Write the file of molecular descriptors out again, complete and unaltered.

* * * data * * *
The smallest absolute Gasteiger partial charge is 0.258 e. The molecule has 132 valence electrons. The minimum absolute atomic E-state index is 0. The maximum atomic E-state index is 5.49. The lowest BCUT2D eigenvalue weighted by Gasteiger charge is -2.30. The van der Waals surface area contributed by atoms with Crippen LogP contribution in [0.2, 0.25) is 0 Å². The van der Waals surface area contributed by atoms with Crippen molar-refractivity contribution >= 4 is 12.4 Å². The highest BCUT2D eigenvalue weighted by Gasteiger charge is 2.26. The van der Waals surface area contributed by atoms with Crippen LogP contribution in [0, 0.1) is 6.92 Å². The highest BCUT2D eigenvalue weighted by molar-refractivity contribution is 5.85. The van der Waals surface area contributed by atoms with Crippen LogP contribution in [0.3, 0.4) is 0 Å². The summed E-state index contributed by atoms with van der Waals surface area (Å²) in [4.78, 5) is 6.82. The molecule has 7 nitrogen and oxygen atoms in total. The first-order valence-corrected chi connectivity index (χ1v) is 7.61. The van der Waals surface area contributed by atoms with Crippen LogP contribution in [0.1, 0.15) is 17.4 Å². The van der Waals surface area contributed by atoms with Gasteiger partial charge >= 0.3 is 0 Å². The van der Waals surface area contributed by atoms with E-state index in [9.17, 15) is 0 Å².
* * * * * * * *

The smallest absolute Gasteiger partial charge is 0.258 e. The molecule has 132 valence electrons. The minimum absolute atomic E-state index is 0. The maximum atomic E-state index is 5.49. The lowest BCUT2D eigenvalue weighted by Gasteiger charge is -2.30. The van der Waals surface area contributed by atoms with Crippen LogP contribution in [0.2, 0.25) is 0 Å². The van der Waals surface area contributed by atoms with Crippen molar-refractivity contribution >= 4 is 12.4 Å². The highest BCUT2D eigenvalue weighted by Gasteiger charge is 2.26. The van der Waals surface area contributed by atoms with Crippen LogP contribution in [0, 0.1) is 6.92 Å². The highest BCUT2D eigenvalue weighted by molar-refractivity contribution is 5.85. The van der Waals surface area contributed by atoms with Crippen LogP contribution in [0.3, 0.4) is 0 Å². The summed E-state index contributed by atoms with van der Waals surface area (Å²) in [4.78, 5) is 6.82. The molecule has 7 nitrogen and oxygen atoms in total. The first-order valence-corrected chi connectivity index (χ1v) is 7.61. The van der Waals surface area contributed by atoms with Crippen LogP contribution in [0.1, 0.15) is 17.4 Å². The van der Waals surface area contributed by atoms with Gasteiger partial charge >= 0.3 is 0 Å². The van der Waals surface area contributed by atoms with E-state index in [9.17, 15) is 0 Å².